Strong audio performance, with rich lows and well-defined highs. Waterproof. Good speakerphone mic.
A little overpriced. No aux input.
- Bottom Line
The Bose SoundLink Micro speaker delivers an impressive Bluetooth audio performance for its size, but its price feels a tad high.
As the name implies, the Bose SoundLink Micro Bluetooth speaker is quite small. Its $109.95 price might therefore come as a surprise—the comparably sized JBL Clip 2, for instance, costs less than half that amount. Meanwhile, several speakers in the $100 to $150 range deliver more power and better sound quality—albeit in a larger form factor. It's a common conundrum with Bose—we love the speaker, but not the price. Regardless of how much it costs, though, the SoundLink Micro sounds great and is surprisingly powerful for its size.
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Measuring 3.9 by 3.9 by 1.4 inches (HWD) and weighing in at about 10.2 ounces, the SoundLink Micro is pretty tiny. The speaker is available in black, blue, or orange, and its rounded contour is covered in matte, water-resistant silicone rubber. Its IPX7 rating means it can be immersed in water up to one meter deep for up to 30 minutes, making it a solid poolside companion and a good choice for the outdoors in the general.
The speaker is designed to sit flat, projecting sound upward through its perforated grille. Behind the grille, there's a single mono transducer next to a passive radiator, with another passive radiator firing out the opposite panel. Bose was wise to opt for more bass response rather than adding in a second driver for left/right channels—you're not going to get stereo separation with a speaker this small.
The front panel holds three buttons, located above the perforated grill. The volume up/down buttons work in conjunction with your phone's master volume levels, while a central multifunction button controls playback, call management, and track navigation, depending on how many times you tap it. The panel also houses the microphone for the speakerphone function, which offers better-than-average intelligibility. Using an iPhone 6s, transmissions were easy to understand, without any real hints of distortion or fuzziness.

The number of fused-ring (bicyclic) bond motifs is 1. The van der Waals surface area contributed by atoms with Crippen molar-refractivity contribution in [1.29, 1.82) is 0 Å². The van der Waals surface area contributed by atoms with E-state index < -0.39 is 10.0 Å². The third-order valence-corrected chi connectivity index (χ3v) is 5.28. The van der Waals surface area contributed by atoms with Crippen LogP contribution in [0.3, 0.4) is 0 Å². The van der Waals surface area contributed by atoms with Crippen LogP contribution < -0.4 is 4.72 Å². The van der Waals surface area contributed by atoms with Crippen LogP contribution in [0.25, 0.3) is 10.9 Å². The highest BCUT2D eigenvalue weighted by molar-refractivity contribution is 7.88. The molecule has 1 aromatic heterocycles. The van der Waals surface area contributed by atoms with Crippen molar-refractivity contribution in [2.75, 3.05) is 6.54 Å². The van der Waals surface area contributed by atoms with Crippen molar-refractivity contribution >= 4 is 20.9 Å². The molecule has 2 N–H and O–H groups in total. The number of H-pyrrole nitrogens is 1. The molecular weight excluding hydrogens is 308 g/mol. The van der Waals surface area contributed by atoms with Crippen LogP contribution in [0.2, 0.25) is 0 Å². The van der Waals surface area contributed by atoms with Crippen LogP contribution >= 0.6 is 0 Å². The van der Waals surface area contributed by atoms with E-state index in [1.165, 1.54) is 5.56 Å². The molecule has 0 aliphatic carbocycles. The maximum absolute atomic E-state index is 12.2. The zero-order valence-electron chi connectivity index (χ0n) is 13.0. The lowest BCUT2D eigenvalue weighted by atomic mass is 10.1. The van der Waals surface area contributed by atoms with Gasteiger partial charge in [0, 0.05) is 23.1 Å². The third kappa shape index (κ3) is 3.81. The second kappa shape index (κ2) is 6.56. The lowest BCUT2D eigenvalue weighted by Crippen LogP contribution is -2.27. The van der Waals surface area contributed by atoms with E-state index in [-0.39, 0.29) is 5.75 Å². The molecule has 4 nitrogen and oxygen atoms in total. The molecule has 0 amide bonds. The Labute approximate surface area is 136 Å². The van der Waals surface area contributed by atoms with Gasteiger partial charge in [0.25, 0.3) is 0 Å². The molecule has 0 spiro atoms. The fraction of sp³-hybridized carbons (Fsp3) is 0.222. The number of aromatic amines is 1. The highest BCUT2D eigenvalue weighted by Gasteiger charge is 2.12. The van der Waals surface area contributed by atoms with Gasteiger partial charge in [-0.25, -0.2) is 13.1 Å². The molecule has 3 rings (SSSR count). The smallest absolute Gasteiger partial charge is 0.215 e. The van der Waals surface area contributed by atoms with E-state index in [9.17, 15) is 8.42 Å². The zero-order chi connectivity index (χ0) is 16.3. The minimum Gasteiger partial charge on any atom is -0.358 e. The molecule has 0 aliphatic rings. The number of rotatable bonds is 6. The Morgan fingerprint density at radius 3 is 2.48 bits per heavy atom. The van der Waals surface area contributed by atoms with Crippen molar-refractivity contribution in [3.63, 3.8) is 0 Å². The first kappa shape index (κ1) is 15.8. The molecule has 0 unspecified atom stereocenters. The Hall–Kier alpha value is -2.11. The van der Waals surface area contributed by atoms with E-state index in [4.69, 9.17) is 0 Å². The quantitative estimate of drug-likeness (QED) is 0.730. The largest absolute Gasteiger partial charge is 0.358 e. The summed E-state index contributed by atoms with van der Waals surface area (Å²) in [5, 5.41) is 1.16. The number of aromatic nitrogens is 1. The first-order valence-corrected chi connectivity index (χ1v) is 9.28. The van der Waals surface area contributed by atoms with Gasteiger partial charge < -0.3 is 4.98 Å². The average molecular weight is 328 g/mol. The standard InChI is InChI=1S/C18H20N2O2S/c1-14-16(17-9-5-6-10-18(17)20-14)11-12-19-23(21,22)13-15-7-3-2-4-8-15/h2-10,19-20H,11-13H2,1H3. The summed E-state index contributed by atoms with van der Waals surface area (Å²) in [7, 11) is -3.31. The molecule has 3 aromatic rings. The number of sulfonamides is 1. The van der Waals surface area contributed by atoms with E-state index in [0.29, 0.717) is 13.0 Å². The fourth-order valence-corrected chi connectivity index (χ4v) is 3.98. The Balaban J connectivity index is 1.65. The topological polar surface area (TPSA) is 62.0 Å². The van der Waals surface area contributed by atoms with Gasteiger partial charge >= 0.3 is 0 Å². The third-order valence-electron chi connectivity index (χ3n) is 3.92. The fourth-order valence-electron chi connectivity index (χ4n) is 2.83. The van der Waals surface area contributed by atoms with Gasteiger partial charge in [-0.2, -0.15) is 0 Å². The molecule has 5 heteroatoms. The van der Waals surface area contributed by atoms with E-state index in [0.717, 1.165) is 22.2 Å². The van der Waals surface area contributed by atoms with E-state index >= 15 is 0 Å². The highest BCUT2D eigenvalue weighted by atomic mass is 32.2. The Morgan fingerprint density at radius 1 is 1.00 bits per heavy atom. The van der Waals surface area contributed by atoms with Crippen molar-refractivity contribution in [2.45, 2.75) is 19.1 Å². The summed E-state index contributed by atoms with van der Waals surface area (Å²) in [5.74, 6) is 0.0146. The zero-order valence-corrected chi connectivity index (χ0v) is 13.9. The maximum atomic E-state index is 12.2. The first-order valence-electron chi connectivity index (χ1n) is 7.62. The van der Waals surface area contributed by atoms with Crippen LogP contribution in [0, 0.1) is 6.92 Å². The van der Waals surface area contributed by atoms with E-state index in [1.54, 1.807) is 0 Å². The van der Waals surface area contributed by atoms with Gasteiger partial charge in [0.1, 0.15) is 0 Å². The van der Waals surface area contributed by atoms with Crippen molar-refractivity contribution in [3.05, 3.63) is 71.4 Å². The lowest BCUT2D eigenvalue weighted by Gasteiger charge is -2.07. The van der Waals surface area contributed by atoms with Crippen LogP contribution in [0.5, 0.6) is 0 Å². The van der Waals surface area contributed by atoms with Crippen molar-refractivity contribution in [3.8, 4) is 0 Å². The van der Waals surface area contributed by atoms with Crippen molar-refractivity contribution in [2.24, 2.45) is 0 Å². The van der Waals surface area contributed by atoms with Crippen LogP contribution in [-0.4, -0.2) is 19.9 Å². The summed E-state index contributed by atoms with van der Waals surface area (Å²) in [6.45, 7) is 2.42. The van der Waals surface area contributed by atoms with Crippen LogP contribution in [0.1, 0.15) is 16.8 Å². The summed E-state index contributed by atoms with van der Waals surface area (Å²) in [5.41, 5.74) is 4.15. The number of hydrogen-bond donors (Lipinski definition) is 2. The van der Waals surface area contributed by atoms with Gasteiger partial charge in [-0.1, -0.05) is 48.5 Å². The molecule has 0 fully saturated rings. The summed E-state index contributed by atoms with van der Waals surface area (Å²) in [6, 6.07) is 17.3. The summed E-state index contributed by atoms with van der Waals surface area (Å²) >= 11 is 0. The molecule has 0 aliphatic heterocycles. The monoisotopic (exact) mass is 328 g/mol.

The top of the speaker holds a power button and a Bluetooth pairing button, separated by a rubber, flexible band. The band snaps open and closed at the bottom, so you can fasten the speaker to a variety of objects. The top of the band is melded to the body of the speaker and houses an LED readout that displays battery life. There's no aux input, which is a slight bummer.
The Bose Connect mobile app (for Android and iOS) is not essential, but it offers you a few extra features when using the Micro. If you have other speakers in the SoundLink family, you can group them together in Party Mode using the app. You can also set an auto-off timer to preserve battery life, with choices ranging from five minutes to three hours (or never). The app aso lets you adjust the volume and control playback, as well as check battery life, but those features can all be done using your phone's built-in controls and the battery indicator on the Micro's top panel.
The speaker ships with a micro USB charging cable and nothing in the way accessories. Bose rates the battery life at up to six hours, but your results will vary with your volume levels.